In classic holiday card style (well, not really "classic" because I actually write more than a quick, cliched phrase on my cards), I wrote a personal note to each guest.
This past summer I spent the morning at the Goodwill (or some derivation thereof) helping my friend, Chris, shop for "black-tie optional" attire for our friend's wedding. The fellow didn't even own a suit. On his invite, I wrote: "If I told you that you could wear whatever the hell you want, would you be more likely to come?"
On a former boyfriend's card (who happens to be obsessed--god bless him--with minimizing our collective carbon impact), I wrote: "Do I at least get a tiny bit of credit for sending out postcards instead of real invitations? I am, indeed, afraid of Dante's modern level of hell: Carbon Dioxide that hasn't been offset."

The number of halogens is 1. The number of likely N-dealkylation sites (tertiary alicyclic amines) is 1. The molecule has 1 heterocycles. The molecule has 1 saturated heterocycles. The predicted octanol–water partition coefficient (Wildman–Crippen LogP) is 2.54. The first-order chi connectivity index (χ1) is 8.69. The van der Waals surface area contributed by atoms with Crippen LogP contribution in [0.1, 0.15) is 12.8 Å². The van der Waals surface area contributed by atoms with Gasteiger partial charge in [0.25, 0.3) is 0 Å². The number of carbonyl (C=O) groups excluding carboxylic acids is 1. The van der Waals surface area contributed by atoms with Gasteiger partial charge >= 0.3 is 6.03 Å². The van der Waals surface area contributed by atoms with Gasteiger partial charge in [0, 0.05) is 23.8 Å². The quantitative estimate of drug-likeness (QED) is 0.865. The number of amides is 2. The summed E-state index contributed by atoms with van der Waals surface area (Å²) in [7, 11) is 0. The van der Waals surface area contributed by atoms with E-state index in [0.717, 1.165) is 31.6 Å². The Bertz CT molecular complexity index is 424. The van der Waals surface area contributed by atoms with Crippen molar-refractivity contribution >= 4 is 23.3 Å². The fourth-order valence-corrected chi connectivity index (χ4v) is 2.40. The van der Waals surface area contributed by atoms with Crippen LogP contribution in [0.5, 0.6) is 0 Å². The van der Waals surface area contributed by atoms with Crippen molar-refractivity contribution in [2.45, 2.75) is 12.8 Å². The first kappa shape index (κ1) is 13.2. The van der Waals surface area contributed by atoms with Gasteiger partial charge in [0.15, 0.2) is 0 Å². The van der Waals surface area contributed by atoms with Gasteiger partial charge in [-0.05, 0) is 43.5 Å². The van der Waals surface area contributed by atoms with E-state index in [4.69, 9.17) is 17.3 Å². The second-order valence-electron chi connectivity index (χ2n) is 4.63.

Because I only invited people who add real meaning to my life and with whom I share real memories, the process was actually very quick and painless. (Editor's Note: I mean real "quick and painless," not rip-off-a-band-aid or wax-your-legs "quick and painless.")
It's funny how easy this entire process has been. By making a few key decisions upfront, we have simplified the entire planning process:
- We're paying for the whole thing ourselves so we get to make all the decisions.
- We're only inviting people with whom we are authentically connected.
- We are not going to obsess about details that are actually very irrelevant to our guests' enjoyment or the grand scheme of the universe.
- We are hosting a casual affair so everyone is more relaxed and more likely to have fun--including us.
- We are making the festivities special with sincerity rather than money.